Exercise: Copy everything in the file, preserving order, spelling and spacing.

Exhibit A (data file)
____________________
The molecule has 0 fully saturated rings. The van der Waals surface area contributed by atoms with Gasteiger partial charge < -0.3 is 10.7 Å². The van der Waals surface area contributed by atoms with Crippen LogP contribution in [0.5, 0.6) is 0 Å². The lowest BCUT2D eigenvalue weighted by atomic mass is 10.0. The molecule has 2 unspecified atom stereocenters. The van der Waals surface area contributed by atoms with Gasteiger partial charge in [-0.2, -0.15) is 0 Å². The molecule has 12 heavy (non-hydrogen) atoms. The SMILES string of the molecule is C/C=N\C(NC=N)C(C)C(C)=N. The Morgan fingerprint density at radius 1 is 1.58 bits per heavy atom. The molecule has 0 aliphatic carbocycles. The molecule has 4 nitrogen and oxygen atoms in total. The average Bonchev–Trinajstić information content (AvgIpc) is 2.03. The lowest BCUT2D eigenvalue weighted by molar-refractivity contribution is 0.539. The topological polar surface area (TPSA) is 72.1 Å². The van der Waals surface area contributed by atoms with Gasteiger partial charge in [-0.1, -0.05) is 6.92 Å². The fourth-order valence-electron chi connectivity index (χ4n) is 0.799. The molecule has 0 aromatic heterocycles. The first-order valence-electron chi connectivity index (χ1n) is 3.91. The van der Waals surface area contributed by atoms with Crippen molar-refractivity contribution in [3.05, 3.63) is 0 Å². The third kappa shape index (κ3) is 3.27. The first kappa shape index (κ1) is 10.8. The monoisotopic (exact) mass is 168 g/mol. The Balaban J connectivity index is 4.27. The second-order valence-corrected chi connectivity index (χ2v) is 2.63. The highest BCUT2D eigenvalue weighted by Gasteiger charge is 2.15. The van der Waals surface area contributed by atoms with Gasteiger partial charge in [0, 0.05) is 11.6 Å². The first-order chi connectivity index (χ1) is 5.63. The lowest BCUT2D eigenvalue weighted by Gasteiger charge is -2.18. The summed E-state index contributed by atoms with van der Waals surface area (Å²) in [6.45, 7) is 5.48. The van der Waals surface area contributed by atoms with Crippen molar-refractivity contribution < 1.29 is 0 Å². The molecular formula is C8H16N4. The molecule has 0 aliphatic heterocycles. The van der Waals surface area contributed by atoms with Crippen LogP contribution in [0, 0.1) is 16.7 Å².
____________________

The molecule has 0 fully saturated rings. The van der Waals surface area contributed by atoms with Gasteiger partial charge < -0.3 is 10.7 Å². The van der Waals surface area contributed by atoms with Crippen LogP contribution in [0.5, 0.6) is 0 Å². The lowest BCUT2D eigenvalue weighted by atomic mass is 10.0. The molecule has 2 unspecified atom stereocenters. The van der Waals surface area contributed by atoms with Gasteiger partial charge in [-0.2, -0.15) is 0 Å². The molecule has 12 heavy (non-hydrogen) atoms. The SMILES string of the molecule is C/C=N\C(NC=N)C(C)C(C)=N. The Morgan fingerprint density at radius 1 is 1.58 bits per heavy atom. The molecule has 0 aliphatic carbocycles. The molecule has 4 nitrogen and oxygen atoms in total. The average Bonchev–Trinajstić information content (AvgIpc) is 2.03. The lowest BCUT2D eigenvalue weighted by molar-refractivity contribution is 0.539. The topological polar surface area (TPSA) is 72.1 Å². The van der Waals surface area contributed by atoms with Gasteiger partial charge in [-0.1, -0.05) is 6.92 Å². The fourth-order valence-electron chi connectivity index (χ4n) is 0.799. The molecule has 0 aromatic heterocycles. The first-order valence-electron chi connectivity index (χ1n) is 3.91. The van der Waals surface area contributed by atoms with Crippen molar-refractivity contribution in [3.05, 3.63) is 0 Å². The third kappa shape index (κ3) is 3.27. The first kappa shape index (κ1) is 10.8. The monoisotopic (exact) mass is 168 g/mol. The Balaban J connectivity index is 4.27. The second-order valence-corrected chi connectivity index (χ2v) is 2.63. The highest BCUT2D eigenvalue weighted by Gasteiger charge is 2.15. The van der Waals surface area contributed by atoms with Gasteiger partial charge in [0, 0.05) is 11.6 Å². The first-order chi connectivity index (χ1) is 5.63. The lowest BCUT2D eigenvalue weighted by Gasteiger charge is -2.18. The summed E-state index contributed by atoms with van der Waals surface area (Å²) in [6.45, 7) is 5.48. The van der Waals surface area contributed by atoms with Crippen molar-refractivity contribution < 1.29 is 0 Å². The molecular formula is C8H16N4. The molecule has 0 aliphatic heterocycles. The van der Waals surface area contributed by atoms with Crippen LogP contribution in [0, 0.1) is 16.7 Å².